OPERATION FILMMAKER *** Documentary profile of Iraqi filmmaker Muthana Mohmed; with English subtitles (Middle Eastern dialects); not rated, probable R (violence, profanity, gore, nude photos, slurs, brief drugs)
The documentary "Operation Filmmaker" doesn't paint the most flattering portrait of its subject, would-be moviemaker Muthana Mohmed.
But it's doubtful director Nina Davenport has done any real embellishment, doing something to make Mohmed look worse than he normally would. While she's not afraid to show her subject's bad side, he's the one who comes off as a bit of an ingrate, and he appears to be pretty manipulative. The film's pretty interesting as a result.
Davenport first "discovered" Mohmed while she was working for MTV. The charismatic Mohmed, who was still living in Iraq at the time, expressed his wish to become a filmmaker.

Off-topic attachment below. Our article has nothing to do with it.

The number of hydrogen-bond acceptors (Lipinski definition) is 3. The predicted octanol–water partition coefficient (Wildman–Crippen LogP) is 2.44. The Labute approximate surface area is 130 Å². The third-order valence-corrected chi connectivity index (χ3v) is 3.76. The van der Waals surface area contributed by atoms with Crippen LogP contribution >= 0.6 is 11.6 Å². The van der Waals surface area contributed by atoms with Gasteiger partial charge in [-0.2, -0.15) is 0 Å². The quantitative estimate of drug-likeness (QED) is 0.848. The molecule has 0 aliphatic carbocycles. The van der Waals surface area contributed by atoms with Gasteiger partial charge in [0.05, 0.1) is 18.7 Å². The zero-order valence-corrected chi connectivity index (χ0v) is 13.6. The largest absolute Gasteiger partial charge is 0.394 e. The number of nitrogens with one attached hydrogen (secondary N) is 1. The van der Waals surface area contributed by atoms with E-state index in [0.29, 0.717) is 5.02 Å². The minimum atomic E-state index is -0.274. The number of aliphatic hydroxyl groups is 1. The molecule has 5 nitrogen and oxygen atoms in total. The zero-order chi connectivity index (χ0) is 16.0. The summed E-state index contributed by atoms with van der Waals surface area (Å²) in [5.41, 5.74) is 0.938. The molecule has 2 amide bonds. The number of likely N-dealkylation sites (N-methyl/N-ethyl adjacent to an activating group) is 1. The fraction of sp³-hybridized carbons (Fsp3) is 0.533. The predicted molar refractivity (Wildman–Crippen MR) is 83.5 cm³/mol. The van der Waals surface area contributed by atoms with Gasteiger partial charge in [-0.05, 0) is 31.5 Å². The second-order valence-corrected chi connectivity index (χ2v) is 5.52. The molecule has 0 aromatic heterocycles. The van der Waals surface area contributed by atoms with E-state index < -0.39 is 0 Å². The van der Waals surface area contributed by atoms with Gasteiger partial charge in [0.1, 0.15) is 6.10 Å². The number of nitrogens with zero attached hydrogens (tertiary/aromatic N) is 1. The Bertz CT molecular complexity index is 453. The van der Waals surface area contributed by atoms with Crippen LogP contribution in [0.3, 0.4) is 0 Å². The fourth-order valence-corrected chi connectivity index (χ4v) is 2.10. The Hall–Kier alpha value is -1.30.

Unfortunately, some Iraqi university facilities and film-production studios were destroyed by bombings and attacks. So, when director Liev Schreiber and his producers saw the MTV reports, they invited Mohmed to join them in Prague which is where they were shooting the 2005 movie "Everything is Illuminated."
As shown here, Mohmed tired of the supposed "drudge work" and even blew off an important editing assignment. And he abruptly left the production to join another one that was shooting in Europe around the same time the video game-based thriller "Doom," starring Dwayne "The Rock" Johnson.
At times, it's hard to see just what is was that kind-hearted people like Schreiber and Johnson saw in the weaselly Mohmed to make them want to help him.
But again, it's fearless filmmaking. And the surprising observations about cultural differences and insights into the movie production process make the whole thing worthwhile."Operation Filmmaker" is not rated but would probably receive an R for strong violent images (newsreel footage of warfare, as well as some movie violence), scattered strong sexual profanity, gory and bloody images, glimpses of nude photos, racial and other derogatory slurs, and some brief drug references. Running time: 92 minutes.